Gol CEO explains new strategy

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Gol CEO Constantino de Oliveira Junior still has long-term ambitions for the Varig brand internationally, despite scaling back its operations to just three medium-haul routes.

In October, Gol pulled the plug on all routes operated by subsidiary VRG, which has been using the Varig name since Gol acquired the flag carrier last year, except for Sao Paulo to Bogota, Caracas and Santiago. In an interview with ATI sister publication Airline Business Magazine ahead of the start of today's ALTA airline leaders' forum in Cancun, Oliveira says he retains long-term ambitions for the Varig brand internationally and is not yet ready to confine the once proud brand to the history books.

"We plan to use this brand on our longer flights in South America and are working to strengthen it, so that, in the future, we may be able to resume Varig's long-haul operations in a more structured and competitive way," he says.

Oliveira says cutting almost the entire VRG network was "a tough but responsible decision". He cites volatile fuel prices, a lack of new generation aircraft availability and lower economic growth in the US and Europe for the repositioning of the carrier.

"We believe those actions were necessary to maintain the company's continued success and sustainability," Oliveira says.

He explains Gol wanted to hold onto the Varig brand for only three routes rather than stop using it altogether because it is still "highly regarded" internationally.

While Gol and VRG formally became one carrier in October and the two are now operating under a single certificate, the company has decided there is value to continue using the Varig brand in the Bogota, Caracas and Santiago markets. Oliveira says the passengers on these flights "are predominantly business travelers and prefer more complete service - a 'Varig' characteristic."

Gol began stripping back long-haul flights operated by VRG in January, saying they were not sustainable. In June the last of the six routes that were made possible by Gol's 2007 acquisition of VRG was wiped off the map. In October Oliveira decided to pull the plug on all VRG domestic flying, leaving it with only three medium-haul international routes within South America.

Gol, which historically has been highly profitable, also has had a difficult year financially. In August it reported a R172 million ($102 million) loss for the second quarter and earlier this week it reported a R294 million net loss for the third quarter

Despite all the setbacks, Oliveira says he is not second-guessing Gol's decision to buy the remnants of the ailing flag carrier.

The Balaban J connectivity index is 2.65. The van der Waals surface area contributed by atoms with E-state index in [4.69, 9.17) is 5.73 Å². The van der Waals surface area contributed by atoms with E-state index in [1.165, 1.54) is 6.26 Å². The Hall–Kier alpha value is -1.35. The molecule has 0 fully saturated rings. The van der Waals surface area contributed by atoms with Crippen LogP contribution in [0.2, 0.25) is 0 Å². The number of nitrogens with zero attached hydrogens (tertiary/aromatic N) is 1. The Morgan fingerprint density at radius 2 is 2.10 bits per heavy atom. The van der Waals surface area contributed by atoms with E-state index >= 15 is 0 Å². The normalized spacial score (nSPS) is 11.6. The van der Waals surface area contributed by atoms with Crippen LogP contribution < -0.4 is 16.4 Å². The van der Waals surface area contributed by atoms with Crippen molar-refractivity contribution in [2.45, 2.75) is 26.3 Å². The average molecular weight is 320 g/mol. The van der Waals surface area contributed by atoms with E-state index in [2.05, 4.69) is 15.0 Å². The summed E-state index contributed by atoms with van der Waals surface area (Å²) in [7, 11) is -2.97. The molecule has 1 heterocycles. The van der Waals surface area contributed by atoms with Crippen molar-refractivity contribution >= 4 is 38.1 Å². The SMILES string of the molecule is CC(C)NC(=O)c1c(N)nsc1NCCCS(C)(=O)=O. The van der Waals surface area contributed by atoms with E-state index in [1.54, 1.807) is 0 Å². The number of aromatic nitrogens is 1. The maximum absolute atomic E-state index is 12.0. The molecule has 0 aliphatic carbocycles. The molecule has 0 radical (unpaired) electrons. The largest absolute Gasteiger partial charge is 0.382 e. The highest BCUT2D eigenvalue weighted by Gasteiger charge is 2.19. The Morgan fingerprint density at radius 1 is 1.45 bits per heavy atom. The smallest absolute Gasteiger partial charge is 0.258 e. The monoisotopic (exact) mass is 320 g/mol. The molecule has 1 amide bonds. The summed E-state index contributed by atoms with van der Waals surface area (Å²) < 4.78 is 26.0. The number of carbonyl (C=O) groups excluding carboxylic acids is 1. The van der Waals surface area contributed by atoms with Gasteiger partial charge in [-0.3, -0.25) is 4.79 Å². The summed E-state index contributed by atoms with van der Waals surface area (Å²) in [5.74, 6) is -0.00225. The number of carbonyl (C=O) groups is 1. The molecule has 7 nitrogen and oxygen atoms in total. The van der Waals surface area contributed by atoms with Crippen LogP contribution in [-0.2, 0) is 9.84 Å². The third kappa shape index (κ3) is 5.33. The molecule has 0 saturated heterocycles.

"We've gained a lot," Oliveira says of the acquisition. "We can count on a highly trained and customer service-oriented team. We've gained the know-how of Brazil's most experienced airline. We've also extended the Smiles mileage program - the largest in Latin America, with over 5.9 million members - to Gol. In addition, we now occupy even more space in the country's major airports."

Gol faces intense competition from TAM, which now has over 50% of the domestic market, and will also have to fend off a new competitor next year in Azul, a new low-cost carrier being established by JetBlue founder David Neeleman. But Oliveira is confident Gol is again in a good position and says it is "ready to compete" against Azul.

"The Gol brand serves 49 destinations in Brazil. That's more than any other Brazilian airline. We have a strong brand, a new, enhanced product, and we believe the new network will improve load factor levels by allowing the company to increase offerings in markets where it has consolidated operations while also allowing for new connections between previously unlinked cities," he says.

"We believe that 2009 will be a challenging year for air transportation in Brazil, due to the worldwide economic environment. But with the changes we recently made in the company - network integration, merging our subsidiaries into one airline, extending the Smiles program to all the company's flights, and onboard service enhancement - we believe that we are in a very good position to compete in the domestic market."

While Gol is far from repeating its performance of 2004 and 2005, when its net margin exceeded an incredible 19%, Oliveira says the company still operates "with the same fundamentals we had in 2001, when the company was launched.

"The fundamentals of our low cost operations are sustained by the pillars of our business strategy: high aircraft utilization, the intelligent use of technology, a modern and standardized fleet, a focus on Internet sales and a paperless ticketing system. Today, however, we are larger and more solid, ready to compete and face the challenges the industry is facing."